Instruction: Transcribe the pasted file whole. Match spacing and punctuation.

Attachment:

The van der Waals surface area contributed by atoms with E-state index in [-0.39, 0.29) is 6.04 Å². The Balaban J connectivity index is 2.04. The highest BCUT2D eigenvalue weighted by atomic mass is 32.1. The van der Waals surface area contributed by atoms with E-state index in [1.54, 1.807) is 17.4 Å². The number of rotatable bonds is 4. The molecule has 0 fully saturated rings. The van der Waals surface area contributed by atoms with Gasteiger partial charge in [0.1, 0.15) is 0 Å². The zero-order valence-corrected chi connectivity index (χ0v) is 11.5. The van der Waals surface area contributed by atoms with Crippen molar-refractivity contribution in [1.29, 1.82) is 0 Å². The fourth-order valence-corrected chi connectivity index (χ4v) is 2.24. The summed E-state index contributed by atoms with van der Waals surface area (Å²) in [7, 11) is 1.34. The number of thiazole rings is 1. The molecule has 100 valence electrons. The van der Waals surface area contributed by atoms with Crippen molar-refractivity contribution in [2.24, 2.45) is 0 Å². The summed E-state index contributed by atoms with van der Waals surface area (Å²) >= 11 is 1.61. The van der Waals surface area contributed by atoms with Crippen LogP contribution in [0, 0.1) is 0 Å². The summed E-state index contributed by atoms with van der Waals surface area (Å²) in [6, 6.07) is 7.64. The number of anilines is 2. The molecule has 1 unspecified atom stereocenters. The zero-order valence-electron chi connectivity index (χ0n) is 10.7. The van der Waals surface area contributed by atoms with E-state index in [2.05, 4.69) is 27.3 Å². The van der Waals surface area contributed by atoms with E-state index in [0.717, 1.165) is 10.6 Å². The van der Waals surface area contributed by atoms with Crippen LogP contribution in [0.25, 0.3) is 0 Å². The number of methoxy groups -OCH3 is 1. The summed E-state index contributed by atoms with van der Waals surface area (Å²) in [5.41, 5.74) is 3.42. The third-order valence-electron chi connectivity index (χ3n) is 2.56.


The van der Waals surface area contributed by atoms with E-state index in [-0.39, 0.29) is 6.04 Å². The Balaban J connectivity index is 2.04. The highest BCUT2D eigenvalue weighted by atomic mass is 32.1. The van der Waals surface area contributed by atoms with E-state index in [1.54, 1.807) is 17.4 Å². The number of rotatable bonds is 4. The molecule has 0 fully saturated rings. The van der Waals surface area contributed by atoms with Gasteiger partial charge in [0.1, 0.15) is 0 Å². The zero-order valence-corrected chi connectivity index (χ0v) is 11.5. The van der Waals surface area contributed by atoms with Crippen molar-refractivity contribution in [1.29, 1.82) is 0 Å². The fourth-order valence-corrected chi connectivity index (χ4v) is 2.24. The summed E-state index contributed by atoms with van der Waals surface area (Å²) in [7, 11) is 1.34. The number of thiazole rings is 1. The molecule has 100 valence electrons. The van der Waals surface area contributed by atoms with Crippen molar-refractivity contribution in [2.24, 2.45) is 0 Å². The summed E-state index contributed by atoms with van der Waals surface area (Å²) >= 11 is 1.61. The van der Waals surface area contributed by atoms with Crippen LogP contribution in [0, 0.1) is 0 Å². The summed E-state index contributed by atoms with van der Waals surface area (Å²) in [6, 6.07) is 7.64. The number of anilines is 2. The molecule has 1 unspecified atom stereocenters. The zero-order valence-electron chi connectivity index (χ0n) is 10.7. The van der Waals surface area contributed by atoms with E-state index in [2.05, 4.69) is 27.3 Å². The van der Waals surface area contributed by atoms with E-state index in [0.717, 1.165) is 10.6 Å². The van der Waals surface area contributed by atoms with Crippen LogP contribution in [0.25, 0.3) is 0 Å². The number of methoxy groups -OCH3 is 1. The summed E-state index contributed by atoms with van der Waals surface area (Å²) in [5.41, 5.74) is 3.42. The third-order valence-electron chi connectivity index (χ3n) is 2.56.